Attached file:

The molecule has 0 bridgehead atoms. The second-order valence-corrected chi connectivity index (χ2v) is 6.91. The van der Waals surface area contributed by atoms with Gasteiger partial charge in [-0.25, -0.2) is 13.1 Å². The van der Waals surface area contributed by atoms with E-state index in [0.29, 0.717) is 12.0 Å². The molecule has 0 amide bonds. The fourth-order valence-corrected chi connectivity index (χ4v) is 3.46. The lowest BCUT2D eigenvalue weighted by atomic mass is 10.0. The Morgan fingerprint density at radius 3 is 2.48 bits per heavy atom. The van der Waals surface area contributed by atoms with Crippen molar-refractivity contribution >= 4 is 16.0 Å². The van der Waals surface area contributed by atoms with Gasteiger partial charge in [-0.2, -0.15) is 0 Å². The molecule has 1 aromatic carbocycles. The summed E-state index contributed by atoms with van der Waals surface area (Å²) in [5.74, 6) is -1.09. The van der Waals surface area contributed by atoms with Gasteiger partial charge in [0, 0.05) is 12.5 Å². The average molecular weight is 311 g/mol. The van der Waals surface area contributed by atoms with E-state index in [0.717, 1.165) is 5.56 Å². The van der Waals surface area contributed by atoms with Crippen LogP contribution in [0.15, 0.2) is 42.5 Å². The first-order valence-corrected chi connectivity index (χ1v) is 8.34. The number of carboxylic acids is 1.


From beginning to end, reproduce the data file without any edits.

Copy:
The molecule has 0 bridgehead atoms. The second-order valence-corrected chi connectivity index (χ2v) is 6.91. The van der Waals surface area contributed by atoms with Gasteiger partial charge in [-0.25, -0.2) is 13.1 Å². The van der Waals surface area contributed by atoms with E-state index in [0.29, 0.717) is 12.0 Å². The molecule has 0 amide bonds. The fourth-order valence-corrected chi connectivity index (χ4v) is 3.46. The lowest BCUT2D eigenvalue weighted by atomic mass is 10.0. The Morgan fingerprint density at radius 3 is 2.48 bits per heavy atom. The van der Waals surface area contributed by atoms with Crippen molar-refractivity contribution >= 4 is 16.0 Å². The van der Waals surface area contributed by atoms with Gasteiger partial charge in [-0.2, -0.15) is 0 Å². The molecule has 1 aromatic carbocycles. The summed E-state index contributed by atoms with van der Waals surface area (Å²) in [5.74, 6) is -1.09. The van der Waals surface area contributed by atoms with Gasteiger partial charge in [0, 0.05) is 12.5 Å². The average molecular weight is 311 g/mol. The van der Waals surface area contributed by atoms with E-state index in [0.717, 1.165) is 5.56 Å². The van der Waals surface area contributed by atoms with Crippen LogP contribution in [0.15, 0.2) is 42.5 Å². The first-order valence-corrected chi connectivity index (χ1v) is 8.34. The number of carboxylic acids is 1.